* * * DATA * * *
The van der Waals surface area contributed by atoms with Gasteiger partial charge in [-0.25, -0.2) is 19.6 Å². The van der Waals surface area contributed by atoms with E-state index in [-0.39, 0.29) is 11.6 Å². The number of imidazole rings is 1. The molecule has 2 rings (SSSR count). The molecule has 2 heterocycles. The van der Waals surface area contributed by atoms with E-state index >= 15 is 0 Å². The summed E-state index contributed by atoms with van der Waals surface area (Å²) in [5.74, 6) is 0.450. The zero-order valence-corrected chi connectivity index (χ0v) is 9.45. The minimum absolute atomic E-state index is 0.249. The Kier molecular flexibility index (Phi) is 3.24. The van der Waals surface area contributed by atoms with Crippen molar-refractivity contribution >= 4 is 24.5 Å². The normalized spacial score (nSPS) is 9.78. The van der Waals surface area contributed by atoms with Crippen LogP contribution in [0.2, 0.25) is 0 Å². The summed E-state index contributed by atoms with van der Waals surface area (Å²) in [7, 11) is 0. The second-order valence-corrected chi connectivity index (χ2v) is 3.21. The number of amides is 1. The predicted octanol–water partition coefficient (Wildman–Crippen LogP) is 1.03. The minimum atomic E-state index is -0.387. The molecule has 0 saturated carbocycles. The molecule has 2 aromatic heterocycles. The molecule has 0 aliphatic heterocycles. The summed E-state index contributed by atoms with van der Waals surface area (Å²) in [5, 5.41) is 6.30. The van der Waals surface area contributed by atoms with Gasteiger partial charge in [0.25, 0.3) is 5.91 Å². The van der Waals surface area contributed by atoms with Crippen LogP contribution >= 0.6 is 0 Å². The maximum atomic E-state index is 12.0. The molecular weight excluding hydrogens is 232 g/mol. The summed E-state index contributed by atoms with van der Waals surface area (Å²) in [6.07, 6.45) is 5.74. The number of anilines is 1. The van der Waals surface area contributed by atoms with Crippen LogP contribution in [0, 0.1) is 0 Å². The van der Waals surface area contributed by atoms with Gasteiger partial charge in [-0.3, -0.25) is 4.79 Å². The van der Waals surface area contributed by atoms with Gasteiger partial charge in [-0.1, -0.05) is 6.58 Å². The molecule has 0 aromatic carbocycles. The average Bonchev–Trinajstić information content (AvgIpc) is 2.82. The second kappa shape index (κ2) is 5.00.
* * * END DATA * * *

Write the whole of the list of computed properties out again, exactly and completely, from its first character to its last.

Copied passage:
The van der Waals surface area contributed by atoms with Gasteiger partial charge in [-0.25, -0.2) is 19.6 Å². The van der Waals surface area contributed by atoms with E-state index in [-0.39, 0.29) is 11.6 Å². The number of imidazole rings is 1. The molecule has 2 rings (SSSR count). The molecule has 2 heterocycles. The van der Waals surface area contributed by atoms with E-state index >= 15 is 0 Å². The summed E-state index contributed by atoms with van der Waals surface area (Å²) in [5.74, 6) is 0.450. The zero-order valence-corrected chi connectivity index (χ0v) is 9.45. The minimum absolute atomic E-state index is 0.249. The Kier molecular flexibility index (Phi) is 3.24. The van der Waals surface area contributed by atoms with Crippen molar-refractivity contribution >= 4 is 24.5 Å². The normalized spacial score (nSPS) is 9.78. The van der Waals surface area contributed by atoms with Crippen LogP contribution in [0.2, 0.25) is 0 Å². The summed E-state index contributed by atoms with van der Waals surface area (Å²) in [7, 11) is 0. The second-order valence-corrected chi connectivity index (χ2v) is 3.21. The number of amides is 1. The predicted octanol–water partition coefficient (Wildman–Crippen LogP) is 1.03. The minimum atomic E-state index is -0.387. The molecule has 0 saturated carbocycles. The molecule has 2 aromatic heterocycles. The molecule has 0 aliphatic heterocycles. The summed E-state index contributed by atoms with van der Waals surface area (Å²) in [5, 5.41) is 6.30. The van der Waals surface area contributed by atoms with Gasteiger partial charge in [0.25, 0.3) is 5.91 Å². The van der Waals surface area contributed by atoms with Crippen LogP contribution >= 0.6 is 0 Å². The maximum atomic E-state index is 12.0. The molecular weight excluding hydrogens is 232 g/mol. The summed E-state index contributed by atoms with van der Waals surface area (Å²) in [6.07, 6.45) is 5.74. The number of anilines is 1. The van der Waals surface area contributed by atoms with Crippen LogP contribution in [0, 0.1) is 0 Å². The van der Waals surface area contributed by atoms with Gasteiger partial charge in [-0.3, -0.25) is 4.79 Å². The van der Waals surface area contributed by atoms with Gasteiger partial charge in [-0.1, -0.05) is 6.58 Å². The molecule has 0 aromatic carbocycles. The average Bonchev–Trinajstić information content (AvgIpc) is 2.82. The second kappa shape index (κ2) is 5.00.